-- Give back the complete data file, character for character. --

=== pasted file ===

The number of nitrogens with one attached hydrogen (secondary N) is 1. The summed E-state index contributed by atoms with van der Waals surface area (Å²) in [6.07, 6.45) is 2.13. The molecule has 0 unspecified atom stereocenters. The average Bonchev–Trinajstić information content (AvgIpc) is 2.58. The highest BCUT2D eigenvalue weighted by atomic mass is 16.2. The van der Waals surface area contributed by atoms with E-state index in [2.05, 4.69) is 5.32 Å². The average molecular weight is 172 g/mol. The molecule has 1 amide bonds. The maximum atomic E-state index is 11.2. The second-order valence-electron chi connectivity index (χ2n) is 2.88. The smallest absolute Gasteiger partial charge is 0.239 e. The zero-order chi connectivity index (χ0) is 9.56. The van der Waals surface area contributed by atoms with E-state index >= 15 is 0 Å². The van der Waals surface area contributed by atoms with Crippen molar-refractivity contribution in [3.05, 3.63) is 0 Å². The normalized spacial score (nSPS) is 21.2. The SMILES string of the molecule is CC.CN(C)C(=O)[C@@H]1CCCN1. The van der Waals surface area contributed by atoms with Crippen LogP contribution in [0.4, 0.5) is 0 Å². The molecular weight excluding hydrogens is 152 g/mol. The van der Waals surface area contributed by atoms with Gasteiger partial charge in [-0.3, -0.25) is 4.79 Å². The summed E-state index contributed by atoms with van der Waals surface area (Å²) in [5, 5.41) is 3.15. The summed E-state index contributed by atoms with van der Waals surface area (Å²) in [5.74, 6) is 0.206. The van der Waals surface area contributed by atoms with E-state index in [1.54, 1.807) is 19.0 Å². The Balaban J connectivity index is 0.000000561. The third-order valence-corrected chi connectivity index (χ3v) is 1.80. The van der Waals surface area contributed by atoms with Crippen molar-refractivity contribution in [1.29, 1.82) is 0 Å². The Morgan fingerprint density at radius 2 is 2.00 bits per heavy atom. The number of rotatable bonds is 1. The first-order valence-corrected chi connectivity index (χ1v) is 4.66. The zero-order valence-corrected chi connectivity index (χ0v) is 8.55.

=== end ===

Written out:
The number of nitrogens with one attached hydrogen (secondary N) is 1. The summed E-state index contributed by atoms with van der Waals surface area (Å²) in [6.07, 6.45) is 2.13. The molecule has 0 unspecified atom stereocenters. The average Bonchev–Trinajstić information content (AvgIpc) is 2.58. The highest BCUT2D eigenvalue weighted by atomic mass is 16.2. The van der Waals surface area contributed by atoms with E-state index in [2.05, 4.69) is 5.32 Å². The average molecular weight is 172 g/mol. The molecule has 1 amide bonds. The maximum atomic E-state index is 11.2. The second-order valence-electron chi connectivity index (χ2n) is 2.88. The smallest absolute Gasteiger partial charge is 0.239 e. The zero-order chi connectivity index (χ0) is 9.56. The van der Waals surface area contributed by atoms with E-state index >= 15 is 0 Å². The van der Waals surface area contributed by atoms with Crippen molar-refractivity contribution in [3.05, 3.63) is 0 Å². The normalized spacial score (nSPS) is 21.2. The SMILES string of the molecule is CC.CN(C)C(=O)[C@@H]1CCCN1. The van der Waals surface area contributed by atoms with Crippen LogP contribution in [0.4, 0.5) is 0 Å². The molecular weight excluding hydrogens is 152 g/mol. The van der Waals surface area contributed by atoms with Gasteiger partial charge in [-0.3, -0.25) is 4.79 Å². The summed E-state index contributed by atoms with van der Waals surface area (Å²) in [5, 5.41) is 3.15. The summed E-state index contributed by atoms with van der Waals surface area (Å²) in [5.74, 6) is 0.206. The van der Waals surface area contributed by atoms with E-state index in [1.54, 1.807) is 19.0 Å². The Balaban J connectivity index is 0.000000561. The third-order valence-corrected chi connectivity index (χ3v) is 1.80. The van der Waals surface area contributed by atoms with Crippen molar-refractivity contribution in [1.29, 1.82) is 0 Å². The Morgan fingerprint density at radius 2 is 2.00 bits per heavy atom. The number of rotatable bonds is 1. The first-order valence-corrected chi connectivity index (χ1v) is 4.66. The zero-order valence-corrected chi connectivity index (χ0v) is 8.55.